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2012 Annual Report on Port State Control

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Richard Schiferli

Richard Schiferli

“Taking Port State Control to the Next Level”

Considered to be the worldwide index for flag performance, the Paris MoU “White, Grey and Black Lists” indicate further improvements towards quality shipping.

Last year Faroe Islands, Iran, Latvia and Vanuatu were congratulated for their efforts to move up to the White List. This year Thailand and the United States of America moved from the “Grey List” to the “White List”. A very successful achievement and an example for other flags that, through determined actions and political courage, changes can be made. Syrian Arab Republic and Ukraine moved from the “Black List” to the “Grey List”.

There are now 45 flags on the “White List”, 2 more compared with last year. France is now leading the list, followed by Germany and Hong Kong. Several flags have made a significant move upwards on the “White List” in the top 10: France, Hong Kong (China), Greece, Norway and Bahamas. Other flags have made a significant move downwards in the “White List” and are no longer in the top 10: United Kingdom, Netherlands and Singapore.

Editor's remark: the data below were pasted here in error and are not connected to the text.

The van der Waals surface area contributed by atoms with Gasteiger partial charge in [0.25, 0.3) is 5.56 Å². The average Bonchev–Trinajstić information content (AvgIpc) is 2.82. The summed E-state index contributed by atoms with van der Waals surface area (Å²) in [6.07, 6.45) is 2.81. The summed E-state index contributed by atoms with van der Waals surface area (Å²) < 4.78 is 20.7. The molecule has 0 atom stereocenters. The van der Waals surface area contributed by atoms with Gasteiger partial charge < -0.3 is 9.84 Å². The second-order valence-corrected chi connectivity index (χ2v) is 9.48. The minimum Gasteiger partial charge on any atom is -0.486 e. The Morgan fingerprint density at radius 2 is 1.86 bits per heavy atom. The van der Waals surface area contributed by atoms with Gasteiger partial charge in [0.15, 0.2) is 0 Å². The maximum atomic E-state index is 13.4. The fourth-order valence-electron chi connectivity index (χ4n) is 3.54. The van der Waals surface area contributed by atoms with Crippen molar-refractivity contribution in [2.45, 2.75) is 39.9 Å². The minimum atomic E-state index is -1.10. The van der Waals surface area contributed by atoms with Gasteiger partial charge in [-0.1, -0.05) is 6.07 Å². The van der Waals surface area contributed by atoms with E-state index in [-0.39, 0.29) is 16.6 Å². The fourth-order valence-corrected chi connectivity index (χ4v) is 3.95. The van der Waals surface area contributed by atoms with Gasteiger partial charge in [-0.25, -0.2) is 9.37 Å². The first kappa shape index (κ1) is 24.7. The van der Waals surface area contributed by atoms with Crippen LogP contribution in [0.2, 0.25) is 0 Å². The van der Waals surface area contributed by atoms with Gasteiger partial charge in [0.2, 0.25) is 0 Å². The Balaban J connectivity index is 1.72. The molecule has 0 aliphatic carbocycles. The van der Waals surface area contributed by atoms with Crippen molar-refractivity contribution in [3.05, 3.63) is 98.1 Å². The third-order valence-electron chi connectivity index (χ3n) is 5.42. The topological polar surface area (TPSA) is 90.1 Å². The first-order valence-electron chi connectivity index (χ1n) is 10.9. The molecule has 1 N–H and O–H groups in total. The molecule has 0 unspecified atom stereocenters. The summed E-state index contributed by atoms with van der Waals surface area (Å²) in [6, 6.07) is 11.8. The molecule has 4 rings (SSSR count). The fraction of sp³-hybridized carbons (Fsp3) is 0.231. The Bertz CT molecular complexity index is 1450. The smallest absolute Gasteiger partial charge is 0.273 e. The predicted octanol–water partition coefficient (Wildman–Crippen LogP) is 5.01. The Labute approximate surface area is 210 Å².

Recognized Organizations are delegated by flag States and carry out most of the statutory surveys on behalf of flags. For this very reason it is important to monitor their performance. The best performing RO over the period 2010-2012 is the American Bureau of Shipping followed by Det Norske Veritas and Lloyds Register. Germanischer Lloyd has dropped out of the top 5 and has been replaced by Korean Register.

The worst performing RO is Phoenix Register of Shipping (PH.R.S), located in Piraeus, in Greece. A joint submission with the Tokyo MoU has addressed the correlation between ROs and flags by submitting a paper to the International Maritime Organization based on 2011 figures. The combination of Sierra Leone
and Phoenix Register of Shipping resulted in a 41% detention rate. The Republic of Moldova with Dromon Bureau of Shipping scored a 33% detention rate, followed by Saint Kitts and Nevis and International Register of Shipping with 12%.

The introduction of the New Inspection Regime last year has also had an impact on the 2012 figures. A decrease in total number of inspections has continued, as well as the total number of deficiencies. Compared to 2011 the detention percentage has stabilized on 3.6%. Italy, the Netherlands, Spain and the United Kingdom contribute most to the overall inspection efforts in terms of percentage.

In 2012 a total of 15 ships were banned. 5 less compared with last year. Multiple detentions was the most common reason for banning in 2012. With 1, 090 inspections and 114 detentions the ships flying a “black listed flag“ score a detention rate of 10.46%. For ships flying a “grey listed flag” the detention rate is 6.39% (1, 017 inspections, 65 detentions) and ships flying a “white listed flag” 2.99% (16, 092 inspections and 482 detentions).

The full 2012 annual report has been published on www.parismou.org.

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